Mark Tyrol may be an engineer by trade, but he’s an entrepreneur at heart.
It’s not unusual for a new year to signify change. For most businesses, the new year typically brings fresh challenges, goals and ideas. But for Affect Digital Media—then known as Advocate Digital Media—2018 meant more than just a new set of sales goals or a motivational message from the corporate office.
The year was 2006 and Charles Cridland was walking through his native London. As he made his trek to the train station on foot, he silently bemoaned all the private driveways and parking spots sitting empty that he passed along the way.
Suddenly, a thought hit him. The spots weren’t being used, but they belonged to someone.
In the early 2000’s, Vladimir Gendelman was working in his computer repair shop when a customer came in with a very specific request. He wanted folders that were customized for his business.
If you’ve ever worked with a contractor to update your home, you know how trying the process can be. For every successful project, there are a dozen other horror stories: contractors that go MIA, projects where costs balloon infinitely, mistakes that plague the homeowner for years into the future.
In the early 2000’s Matt Marks was following the path many budding entrepreneurs take: working full time (in his case, sales and marketing) while pursuing his passion project—DJing at local nightclubs and events—on the side.
It was around that time he met the woman who would one day become his wife, a popular fitness instructor named Susy C who was known all over the area for her high-energy Zumba classes and addictive choreography.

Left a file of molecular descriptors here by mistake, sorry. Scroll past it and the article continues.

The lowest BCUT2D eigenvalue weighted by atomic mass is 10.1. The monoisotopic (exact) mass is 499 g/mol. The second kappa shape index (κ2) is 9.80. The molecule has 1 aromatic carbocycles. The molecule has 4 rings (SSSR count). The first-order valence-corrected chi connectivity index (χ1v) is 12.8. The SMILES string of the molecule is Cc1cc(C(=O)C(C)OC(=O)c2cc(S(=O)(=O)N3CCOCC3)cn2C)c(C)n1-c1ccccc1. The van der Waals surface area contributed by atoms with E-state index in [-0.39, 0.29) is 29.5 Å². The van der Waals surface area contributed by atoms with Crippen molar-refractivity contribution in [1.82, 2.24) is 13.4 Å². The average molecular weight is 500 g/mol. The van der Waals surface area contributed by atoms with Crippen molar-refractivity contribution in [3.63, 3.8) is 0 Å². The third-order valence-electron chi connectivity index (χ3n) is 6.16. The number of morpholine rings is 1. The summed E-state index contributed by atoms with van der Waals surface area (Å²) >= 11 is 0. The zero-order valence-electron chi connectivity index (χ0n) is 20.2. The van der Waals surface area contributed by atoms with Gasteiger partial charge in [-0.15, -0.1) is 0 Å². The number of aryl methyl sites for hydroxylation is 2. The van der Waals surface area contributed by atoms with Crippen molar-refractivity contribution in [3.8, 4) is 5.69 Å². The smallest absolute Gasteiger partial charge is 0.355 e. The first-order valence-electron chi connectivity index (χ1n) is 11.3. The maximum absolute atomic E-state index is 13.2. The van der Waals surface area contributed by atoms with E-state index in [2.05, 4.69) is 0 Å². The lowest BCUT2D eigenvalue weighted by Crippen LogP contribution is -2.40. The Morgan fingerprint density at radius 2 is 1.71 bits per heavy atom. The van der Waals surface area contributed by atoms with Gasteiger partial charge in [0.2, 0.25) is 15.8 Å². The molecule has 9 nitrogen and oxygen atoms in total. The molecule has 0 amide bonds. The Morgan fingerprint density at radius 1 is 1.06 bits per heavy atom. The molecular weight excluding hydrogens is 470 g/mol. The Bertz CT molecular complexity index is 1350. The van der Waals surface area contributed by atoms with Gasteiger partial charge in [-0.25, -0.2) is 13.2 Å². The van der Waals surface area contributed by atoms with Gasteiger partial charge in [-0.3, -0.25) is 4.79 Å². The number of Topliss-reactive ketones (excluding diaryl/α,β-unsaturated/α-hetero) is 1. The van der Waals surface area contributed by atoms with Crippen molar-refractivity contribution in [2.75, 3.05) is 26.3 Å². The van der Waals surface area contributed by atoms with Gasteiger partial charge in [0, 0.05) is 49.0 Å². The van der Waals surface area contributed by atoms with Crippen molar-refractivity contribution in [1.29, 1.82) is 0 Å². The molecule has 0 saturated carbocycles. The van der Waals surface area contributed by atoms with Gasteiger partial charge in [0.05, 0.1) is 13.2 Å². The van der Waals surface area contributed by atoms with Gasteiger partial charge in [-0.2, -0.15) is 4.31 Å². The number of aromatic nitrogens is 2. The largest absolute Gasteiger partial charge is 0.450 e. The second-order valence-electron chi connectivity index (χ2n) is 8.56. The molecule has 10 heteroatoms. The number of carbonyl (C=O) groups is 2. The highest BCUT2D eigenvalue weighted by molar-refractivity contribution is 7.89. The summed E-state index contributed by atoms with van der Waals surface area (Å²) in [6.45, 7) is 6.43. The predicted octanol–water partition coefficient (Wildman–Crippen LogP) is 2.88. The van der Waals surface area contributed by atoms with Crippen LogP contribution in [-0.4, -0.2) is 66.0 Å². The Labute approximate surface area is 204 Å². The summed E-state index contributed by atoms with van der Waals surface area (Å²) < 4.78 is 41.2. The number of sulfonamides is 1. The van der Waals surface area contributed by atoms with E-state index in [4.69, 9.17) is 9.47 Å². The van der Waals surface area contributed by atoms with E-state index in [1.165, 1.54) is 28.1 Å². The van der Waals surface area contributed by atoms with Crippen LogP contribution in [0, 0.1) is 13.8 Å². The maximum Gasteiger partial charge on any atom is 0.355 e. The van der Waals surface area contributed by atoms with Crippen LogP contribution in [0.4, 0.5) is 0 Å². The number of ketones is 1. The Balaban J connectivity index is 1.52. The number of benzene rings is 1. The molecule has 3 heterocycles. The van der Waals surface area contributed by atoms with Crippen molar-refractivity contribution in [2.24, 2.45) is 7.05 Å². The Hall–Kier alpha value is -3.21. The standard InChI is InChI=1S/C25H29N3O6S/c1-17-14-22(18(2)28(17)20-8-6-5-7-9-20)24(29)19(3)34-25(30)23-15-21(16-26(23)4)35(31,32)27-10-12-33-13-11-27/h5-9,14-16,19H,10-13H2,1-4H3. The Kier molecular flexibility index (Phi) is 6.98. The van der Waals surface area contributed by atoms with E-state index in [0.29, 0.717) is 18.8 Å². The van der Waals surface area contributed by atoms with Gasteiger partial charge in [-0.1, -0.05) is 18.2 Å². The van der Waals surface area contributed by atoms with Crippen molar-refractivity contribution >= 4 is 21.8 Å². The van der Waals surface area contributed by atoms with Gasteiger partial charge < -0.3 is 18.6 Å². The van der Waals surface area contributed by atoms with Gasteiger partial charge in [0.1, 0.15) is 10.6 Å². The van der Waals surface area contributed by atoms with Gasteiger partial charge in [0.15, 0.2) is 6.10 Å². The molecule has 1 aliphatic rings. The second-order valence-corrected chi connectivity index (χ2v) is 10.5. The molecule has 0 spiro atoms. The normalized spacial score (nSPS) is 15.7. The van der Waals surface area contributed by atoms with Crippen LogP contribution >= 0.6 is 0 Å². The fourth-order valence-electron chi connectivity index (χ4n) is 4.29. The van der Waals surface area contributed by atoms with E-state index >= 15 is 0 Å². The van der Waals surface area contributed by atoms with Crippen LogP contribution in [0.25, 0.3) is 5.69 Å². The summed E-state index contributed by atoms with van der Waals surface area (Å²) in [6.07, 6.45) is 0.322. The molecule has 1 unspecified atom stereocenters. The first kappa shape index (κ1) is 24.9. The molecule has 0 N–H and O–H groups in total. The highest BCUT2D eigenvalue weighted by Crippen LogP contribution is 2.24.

From the start, it was a match made in musical heaven.
In the early 2000’s, Aaron Sizemore was living the life many young musicians dream of. He was making a living doing what he loved: performing. He dabbled in blues, R&B, funk, and rock, but his true passion was jazz—his instrument of choice, the jazz guitar.
On the side Sizemore taught private music lessons, as many musicians do. Although he loved mentoring the next generation of musical minds, he felt strongly that something was missing.
One of Konan Pi’s favorite things to do is host game night for his friends. While they play board games, he can be found over the stove, whipping up delicious, made-from-scratch Korean food the same way his family’s been doing for generations.
“Right there in my house during game night, that’s where the concept for my restaurant was born,” Pi says.
Million-dollar ideas can happen anywhere. Lisa Pinnell’s happened among the produce and gallons of milk in the aisles of her local grocery store.